Cutting back through the park we arrived at Fairfield and Cook Street Village. Fairfield is a picturesque neighbourhood with tree-lined streets and you can take a self-guided walking tour which describes some of the buildings of interest along the route. Housing styles typical to the area are Edwardian Vernacular Arts & Crafts (1904 – 1914) British Arts & Crafts (1905 – 1930), Foursquare (1900 – 1920) and Californian Bungalow (1900 – 1929). Needless to say this occupied a good deal of our day, though we found time to browse in a couple of second-hand book stores (always a dangerous pastime) and have a bowl of soup in a cute retro American Diner complete with pictures of Betty Boop.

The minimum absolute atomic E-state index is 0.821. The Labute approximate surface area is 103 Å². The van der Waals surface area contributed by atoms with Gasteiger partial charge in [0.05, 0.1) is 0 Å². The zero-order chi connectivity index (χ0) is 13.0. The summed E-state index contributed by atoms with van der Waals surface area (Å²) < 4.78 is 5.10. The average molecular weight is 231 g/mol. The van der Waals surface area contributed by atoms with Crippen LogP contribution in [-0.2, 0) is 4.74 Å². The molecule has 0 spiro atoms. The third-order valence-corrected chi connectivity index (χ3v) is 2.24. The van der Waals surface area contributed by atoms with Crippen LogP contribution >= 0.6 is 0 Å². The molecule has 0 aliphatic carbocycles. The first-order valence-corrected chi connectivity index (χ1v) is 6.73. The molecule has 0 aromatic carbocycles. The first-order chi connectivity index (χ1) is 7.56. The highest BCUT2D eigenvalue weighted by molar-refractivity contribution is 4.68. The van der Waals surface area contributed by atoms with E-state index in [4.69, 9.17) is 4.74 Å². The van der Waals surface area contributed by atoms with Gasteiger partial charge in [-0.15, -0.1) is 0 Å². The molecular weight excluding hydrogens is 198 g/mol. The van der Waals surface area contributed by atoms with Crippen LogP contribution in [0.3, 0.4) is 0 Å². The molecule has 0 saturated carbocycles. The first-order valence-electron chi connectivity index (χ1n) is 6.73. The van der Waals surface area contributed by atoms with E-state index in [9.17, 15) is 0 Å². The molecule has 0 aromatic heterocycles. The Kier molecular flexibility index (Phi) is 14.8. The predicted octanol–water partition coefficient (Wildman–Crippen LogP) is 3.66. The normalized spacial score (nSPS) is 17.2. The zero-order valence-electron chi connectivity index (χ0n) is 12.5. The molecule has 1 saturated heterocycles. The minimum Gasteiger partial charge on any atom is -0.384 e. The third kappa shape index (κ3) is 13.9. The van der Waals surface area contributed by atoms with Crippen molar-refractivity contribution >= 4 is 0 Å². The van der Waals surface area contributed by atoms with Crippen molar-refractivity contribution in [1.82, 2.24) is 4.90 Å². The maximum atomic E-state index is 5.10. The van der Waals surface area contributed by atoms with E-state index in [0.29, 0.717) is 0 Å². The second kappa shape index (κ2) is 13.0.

We wandered back to downtown Victoria through the grounds of Saint Ann’s Academy and the gardens of the Empress. The Sisters of St Ann was founded in Quebec and in 1857 Bishop Modeste Demers of Victoria went to recruit volunteers to educate children in Victoria. He came back with Sister Mary Conception, Sister Mary Angèle, Sister Mary of the Sacred Heart and Sister Mary Lumena who travelled back via Panama over land. Apparently the order went on to establish schools and hospitals throughout the region as far as Alaska and Yukon.
Dinner was booked at The Tapa Bar in Trounce Alley where we had a sharing platter and indulged in a few cocktails. It’s a busy, buzzy restaurant with bright artwork and low background music although the food wasn’t as exciting as on our first visit in 2005. I guess that’s the problem with re-visiting old haunts, you can often be disappointed. Still it’s not often we find a tapas bar so we enjoyed it anyway and who can say no to Fanny Bay oysters and muddled peaches with vanilla vodka?